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Bit vectors library for Haskell
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README.md

bitvec Build Status Hackage Hackage CI Stackage LTS Stackage Nightly

A newtype over Bool with a better Vector instance: 8x less memory, up to 1000x faster.

The vector package represents unboxed arrays of Bool spending 1 byte (8 bits) per boolean. This library provides a newtype wrapper Bit and a custom instance of unboxed Vector, which packs bits densely, achieving 8x less memory footprint. The performance stays mostly the same; the most significant degradation happens for random writes (up to 10% slower). On the other hand, for certain bulk bit operations Vector Bit is up to 1000x faster than Vector Bool.

Thread safety

  • Data.Bit is faster, but writes and flips are thread-unsafe. This is because naive updates are not atomic: read the whole word from memory, then modify a bit, then write the whole word back.
  • Data.Bit.ThreadSafe is slower (up to 20%), but writes and flips are thread-safe.

Quick start

Consider the following (very naive) implementation of the sieve of Eratosthenes. It returns a vector with True at prime indices and False at composite indices.

import Control.Monad
import Control.Monad.ST
import qualified Data.Vector.Unboxed as U
import qualified Data.Vector.Unboxed.Mutable as MU

eratosthenes :: U.Vector Bool
eratosthenes = runST $ do
  let len = 100
  sieve <- MU.replicate len True
  MU.write sieve 0 False
  MU.write sieve 1 False
  forM_ [2 .. floor (sqrt (fromIntegral len))] $ \p -> do
    isPrime <- MU.read sieve p
    when isPrime $
      forM_ [2 * p, 3 * p .. len - 1] $ \i ->
        MU.write sieve i False
  U.unsafeFreeze sieve

We can switch from Bool to Bit just by adding newtype constructors:

import Data.Bit

import Control.Monad
import Control.Monad.ST
import qualified Data.Vector.Unboxed as U
import qualified Data.Vector.Unboxed.Mutable as MU

eratosthenes :: U.Vector Bit
eratosthenes = runST $ do
  let len = 100
  sieve <- MU.replicate len (Bit True)
  MU.write sieve 0 (Bit False)
  MU.write sieve 1 (Bit False)
  forM_ [2 .. floor (sqrt (fromIntegral len))] $ \p -> do
    Bit isPrime <- MU.read sieve p
    when isPrime $
      forM_ [2 * p, 3 * p .. len - 1] $ \i ->
        MU.write sieve i (Bit False)
  U.unsafeFreeze sieve

Bit-based implementation requires 8x less memory to store the vector. For large sizes it allows to crunch more data in RAM without swapping. For smaller arrays it helps to fit into CPU caches.

> listBits eratosthenes
[2,3,5,7,11,13,17,19,23,29,31,37,41,43,47,53,59,61,67,71,73,79,83,89,97]

There are several high-level helpers, digesting bits in bulk, which makes them up to 64x faster than respective counterparts for Vector Bool. One can query population count (popcount) of a vector (giving us the prime-counting function):

> countBits eratosthenes
25

And vice versa, query an address of the n-th set bit (which corresponds to the n-th prime number here):

> nthBitIndex (Bit True) 10 eratosthenes
Just 29

One may notice that the order of the inner traversal by i does not matter and get tempted to run it in several parallel threads. In this case it is vital to switch from Data.Bit to Data.Bit.ThreadSafe, because the former is thread-unsafe with regards to writes. There is a moderate performance penalty (up to 20%) for using the thread-safe interface.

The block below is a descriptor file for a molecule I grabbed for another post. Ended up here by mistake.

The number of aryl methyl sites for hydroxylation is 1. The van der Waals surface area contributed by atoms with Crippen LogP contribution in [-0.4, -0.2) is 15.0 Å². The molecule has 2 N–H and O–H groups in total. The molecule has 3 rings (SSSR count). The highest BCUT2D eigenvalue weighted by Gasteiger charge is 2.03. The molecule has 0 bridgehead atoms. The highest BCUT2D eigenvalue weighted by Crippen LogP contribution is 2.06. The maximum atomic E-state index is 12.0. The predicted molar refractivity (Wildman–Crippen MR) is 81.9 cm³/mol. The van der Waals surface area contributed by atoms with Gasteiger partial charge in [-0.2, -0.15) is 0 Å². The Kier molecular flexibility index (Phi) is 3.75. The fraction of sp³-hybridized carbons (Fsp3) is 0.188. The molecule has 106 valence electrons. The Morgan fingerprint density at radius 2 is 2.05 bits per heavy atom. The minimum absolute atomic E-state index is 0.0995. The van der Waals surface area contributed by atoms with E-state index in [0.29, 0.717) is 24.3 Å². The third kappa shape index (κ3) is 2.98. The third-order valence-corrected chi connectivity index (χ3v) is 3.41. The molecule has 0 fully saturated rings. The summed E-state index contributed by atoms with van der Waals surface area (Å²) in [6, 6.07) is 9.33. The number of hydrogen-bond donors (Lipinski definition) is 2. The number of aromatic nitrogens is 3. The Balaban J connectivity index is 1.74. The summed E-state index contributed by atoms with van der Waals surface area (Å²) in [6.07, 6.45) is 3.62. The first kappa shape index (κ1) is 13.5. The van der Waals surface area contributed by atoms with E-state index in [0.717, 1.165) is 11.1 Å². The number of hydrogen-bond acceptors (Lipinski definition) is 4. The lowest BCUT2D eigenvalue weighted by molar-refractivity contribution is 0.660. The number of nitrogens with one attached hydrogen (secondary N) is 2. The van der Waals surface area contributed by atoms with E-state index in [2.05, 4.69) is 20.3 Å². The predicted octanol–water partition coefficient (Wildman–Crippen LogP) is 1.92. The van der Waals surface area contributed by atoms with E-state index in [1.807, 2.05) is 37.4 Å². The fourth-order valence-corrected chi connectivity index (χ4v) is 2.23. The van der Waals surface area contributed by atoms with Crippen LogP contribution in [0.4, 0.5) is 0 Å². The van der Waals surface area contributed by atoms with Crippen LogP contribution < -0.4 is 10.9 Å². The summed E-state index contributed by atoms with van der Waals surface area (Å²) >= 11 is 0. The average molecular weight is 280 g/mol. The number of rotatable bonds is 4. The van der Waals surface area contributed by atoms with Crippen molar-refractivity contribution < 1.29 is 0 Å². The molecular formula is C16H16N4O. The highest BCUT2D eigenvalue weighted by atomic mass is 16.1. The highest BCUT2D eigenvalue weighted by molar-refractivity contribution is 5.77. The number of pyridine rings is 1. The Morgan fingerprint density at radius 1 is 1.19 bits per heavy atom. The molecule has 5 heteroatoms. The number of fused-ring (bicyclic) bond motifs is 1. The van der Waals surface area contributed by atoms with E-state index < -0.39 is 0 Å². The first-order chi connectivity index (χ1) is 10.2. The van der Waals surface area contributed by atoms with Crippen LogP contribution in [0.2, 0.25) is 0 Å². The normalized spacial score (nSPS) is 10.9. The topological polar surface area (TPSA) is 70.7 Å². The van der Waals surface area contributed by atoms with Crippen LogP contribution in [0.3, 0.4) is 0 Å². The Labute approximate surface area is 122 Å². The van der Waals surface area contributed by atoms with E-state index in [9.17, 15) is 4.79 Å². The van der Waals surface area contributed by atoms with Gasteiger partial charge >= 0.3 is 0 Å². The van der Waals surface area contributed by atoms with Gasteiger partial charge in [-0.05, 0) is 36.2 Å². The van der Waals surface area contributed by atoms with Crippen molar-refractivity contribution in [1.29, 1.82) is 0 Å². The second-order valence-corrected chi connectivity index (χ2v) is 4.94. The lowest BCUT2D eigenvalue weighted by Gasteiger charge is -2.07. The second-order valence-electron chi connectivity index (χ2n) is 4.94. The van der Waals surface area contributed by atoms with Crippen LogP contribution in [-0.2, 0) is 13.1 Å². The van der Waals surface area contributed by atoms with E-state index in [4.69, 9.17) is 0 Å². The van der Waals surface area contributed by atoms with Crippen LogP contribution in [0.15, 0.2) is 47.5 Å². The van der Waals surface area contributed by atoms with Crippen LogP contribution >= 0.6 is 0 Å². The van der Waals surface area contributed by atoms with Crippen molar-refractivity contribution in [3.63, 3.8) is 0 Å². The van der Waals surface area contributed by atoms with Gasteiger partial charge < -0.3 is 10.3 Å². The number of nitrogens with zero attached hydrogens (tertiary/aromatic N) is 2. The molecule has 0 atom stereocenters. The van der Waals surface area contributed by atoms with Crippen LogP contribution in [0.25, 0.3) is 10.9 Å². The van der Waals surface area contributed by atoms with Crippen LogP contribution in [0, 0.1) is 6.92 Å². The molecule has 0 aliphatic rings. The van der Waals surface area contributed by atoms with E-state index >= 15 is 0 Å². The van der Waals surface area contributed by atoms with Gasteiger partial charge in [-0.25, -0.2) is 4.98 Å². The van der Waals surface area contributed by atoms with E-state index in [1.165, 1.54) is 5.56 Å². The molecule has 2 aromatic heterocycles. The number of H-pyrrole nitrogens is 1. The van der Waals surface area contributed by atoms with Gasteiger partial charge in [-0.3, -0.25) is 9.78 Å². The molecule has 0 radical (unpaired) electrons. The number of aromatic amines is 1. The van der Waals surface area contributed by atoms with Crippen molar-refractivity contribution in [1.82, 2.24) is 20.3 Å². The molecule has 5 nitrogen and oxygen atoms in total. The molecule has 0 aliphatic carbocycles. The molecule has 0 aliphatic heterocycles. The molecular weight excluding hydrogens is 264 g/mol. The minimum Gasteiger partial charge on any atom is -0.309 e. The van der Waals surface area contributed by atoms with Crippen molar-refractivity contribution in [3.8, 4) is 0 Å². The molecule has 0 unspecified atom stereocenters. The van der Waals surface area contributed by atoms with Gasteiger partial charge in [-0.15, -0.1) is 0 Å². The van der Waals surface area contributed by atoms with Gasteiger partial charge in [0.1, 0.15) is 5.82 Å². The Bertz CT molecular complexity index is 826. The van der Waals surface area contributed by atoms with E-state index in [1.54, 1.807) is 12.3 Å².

Sets

Bit vectors can be used as a blazingly fast representation of sets as long as their elements are Enumeratable and sufficiently dense, leaving IntSet far behind.

For example, consider three possible representations of a set of Word16:

  • As an IntSet with a readily available union function.
  • As a 64k-long unboxed Vector Bool, implementing union as zipWith (||).
  • As a 64k-long unboxed Vector Bit, implementing union as zipBits (.|.).

In our benchmarks (see bench folder) for not-too-sparse sets the union of Vector Bit evaluates 24x-36x faster than the union of IntSet and stunningly outperforms Vector Bool 500x-1000x.

Binary polynomials

Binary polynomials are polynomials with coefficients modulo 2. Their applications include coding theory and cryptography. While one can successfully implement them with poly package, operating on UPoly Bit, this package provides even faster arithmetic routines exposed via F2Poly data type and its instances.

> :set -XBinaryLiterals
> -- (1 + x) (1 + x + x^2) = 1 + x^3 (mod 2)
> 0b11 * 0b111 :: F2Poly
F2Poly {unF2Poly = [1,0,0,1]}

Use fromInteger / toInteger to convert binary polynomials from Integer to F2Poly and back.

Package flags

This package supports the following flags to facilitate dependency management. Disabling them does not diminish bitvec's capabilities, but makes certain operations slower.

  • Flag integer-gmp, enabled by default.

    Depend on integer-gmp package and use it to speed up operations on binary polynomials. Normally integer-gmp is shipped with core libraries anyways, so there is little to gain from disabling it, unless you use a custom build of GHC.

  • Flag libgmp, enabled by default.

    Link against GMP library and use it to for ultimate performance of zipBits, invertBits and countBits. GMP is readily available on most machines (brew install gmp on macOS), but you may find useful to disable this flag working with exotic setup.

  • Flag bmi2, disabled by default, experimental.

    Depend on bits-extra package and use it for nthBitIndex. This is supposed to be faster, but have not been properly polished yet.

Similar packages

  • bv and bv-little do not offer mutable vectors.

  • array is memory-efficient for Bool, but lacks a handy Vector interface and is not thread-safe.

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